Do You Have a Plan for Your Financial Future… Or Just a Portfolio?

Couple with horses with a big beautiful sky

When we first spoke, Betty and Jim told me they already had a written financial plan and were just looking for a second opinion regarding if they were on track to reach their retirement goals. Then they walked into my office and handed me a printout of their portfolio. This was their “plan.” They were shocked when I explained that they didn’t have a plan at all. They simply had a list of everything in their financial portfolio. A portfolio is not a plan!

What is a financial plan?

A financial plan is a written document that addresses all aspects of your current and financial life, providing a clear roadmap and strategy for how your assets will be used to support your desired lifestyle and goals.

To be complete, your written financial plan must contain at least five or six components:

1. Income Plan – Looking at retirement, for example, where will the income come from to enable you to live your desired lifestyle? How much income will your portfolio generate? How much will you receive from Social Security and/or pensions? How much of this income is guaranteed, and how much depends on the whims of the market?

2. Investment Plan – How will you invest your assets in order to support your income plan?

3. Tax Plan – What are the tax ramifications of accessing funds from one type of investment or investment account versus another?

4. Healthcare Plan – Many people think that once you reach Medicare age, all your medical bills are fully paid by the government. This is not the case! How will pay for your out-of-pocket healthcare expenses?

5. Legacy Plan – Have you made your final wishes known, including for end-of-life care and for after your death? Is your estate properly set up so that your assets are managed and/or distributed as per your wishes?

6. Business Succession Plan – If you own a business, this needs to be part of your written financial plan as well.

What should your financial plan accomplish?

As a financial advisor I always ensure that every financial plan I create does the following, especially as it relates to retirement planning:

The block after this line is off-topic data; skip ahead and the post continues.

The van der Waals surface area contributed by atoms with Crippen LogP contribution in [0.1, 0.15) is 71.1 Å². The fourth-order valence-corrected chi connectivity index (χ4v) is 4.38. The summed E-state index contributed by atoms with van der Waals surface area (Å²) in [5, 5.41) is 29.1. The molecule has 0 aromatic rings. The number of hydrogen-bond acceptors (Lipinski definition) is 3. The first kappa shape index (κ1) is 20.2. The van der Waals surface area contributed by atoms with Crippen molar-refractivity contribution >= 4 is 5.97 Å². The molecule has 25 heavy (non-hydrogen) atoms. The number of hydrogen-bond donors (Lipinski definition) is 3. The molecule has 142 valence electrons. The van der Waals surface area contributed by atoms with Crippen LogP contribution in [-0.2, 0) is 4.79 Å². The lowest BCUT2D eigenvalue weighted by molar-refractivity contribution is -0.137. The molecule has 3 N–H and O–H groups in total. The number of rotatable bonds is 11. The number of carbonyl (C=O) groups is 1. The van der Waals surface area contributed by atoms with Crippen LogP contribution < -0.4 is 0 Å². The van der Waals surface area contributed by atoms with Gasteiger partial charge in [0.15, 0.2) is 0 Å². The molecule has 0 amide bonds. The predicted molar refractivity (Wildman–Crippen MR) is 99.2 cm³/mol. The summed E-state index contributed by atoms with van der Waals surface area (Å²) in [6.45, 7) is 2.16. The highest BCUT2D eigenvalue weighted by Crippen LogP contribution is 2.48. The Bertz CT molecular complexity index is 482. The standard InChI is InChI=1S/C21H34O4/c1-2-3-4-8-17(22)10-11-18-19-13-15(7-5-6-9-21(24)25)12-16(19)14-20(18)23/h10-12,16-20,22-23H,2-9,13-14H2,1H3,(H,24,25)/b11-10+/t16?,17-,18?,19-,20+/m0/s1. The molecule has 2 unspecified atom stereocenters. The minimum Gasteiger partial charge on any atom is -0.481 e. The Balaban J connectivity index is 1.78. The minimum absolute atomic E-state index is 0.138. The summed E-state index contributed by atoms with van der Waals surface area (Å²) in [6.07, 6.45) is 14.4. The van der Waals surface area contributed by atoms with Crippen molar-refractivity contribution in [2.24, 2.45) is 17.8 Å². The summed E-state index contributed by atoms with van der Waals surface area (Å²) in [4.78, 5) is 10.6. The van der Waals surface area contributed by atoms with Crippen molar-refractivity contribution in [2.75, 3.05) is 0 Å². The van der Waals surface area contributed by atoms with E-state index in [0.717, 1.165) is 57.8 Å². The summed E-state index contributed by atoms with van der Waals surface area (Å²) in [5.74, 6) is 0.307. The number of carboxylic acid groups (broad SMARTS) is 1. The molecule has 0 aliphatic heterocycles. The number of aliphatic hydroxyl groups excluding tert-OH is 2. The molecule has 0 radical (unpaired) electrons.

1. Address hopes and dreams. The starting point of a financial plan should be your or you and your partner’s values, goals, hopes, dreams and needs. What is important to you? What is your desired lifestyle? How do these things mesh with your partner’s vision?

2. Optimize your Social Security income. A full Social Security analysis looks at the options from various angles and considers many factors.

3. Plan for both people’s needs. When planning for two, it is especially important that both of their needs and desired are discussed and addressed – including what the financial picture will be for whoever dies last. Statistically speaking, this is likely to be the woman. Is there a pension that will end? If both partners had been receiving Social Security, the surviving spouse would now only receive one check. How will that work out? And so forth.

4. Plan for the good times and the bad. The good times are fun to plan for. The not-so-good times are the “what ifs” that most people don’t want to think about. What if the stock market plummets 60%? What if you need long-term care? What if you die too soon or live too long? What if your business partner becomes incapacitated?

One of the important things about having a written financial plan is that you know the possibilities. You can feel confident with the knowledge that you’re going to be okay. You know exactly where the money is going to come from and how it will cover your needs.

If you need help getting a proper financial plan in place, let’s talk! As a financial advisor with extensive education in the area of retirement planning, I’m here for you.

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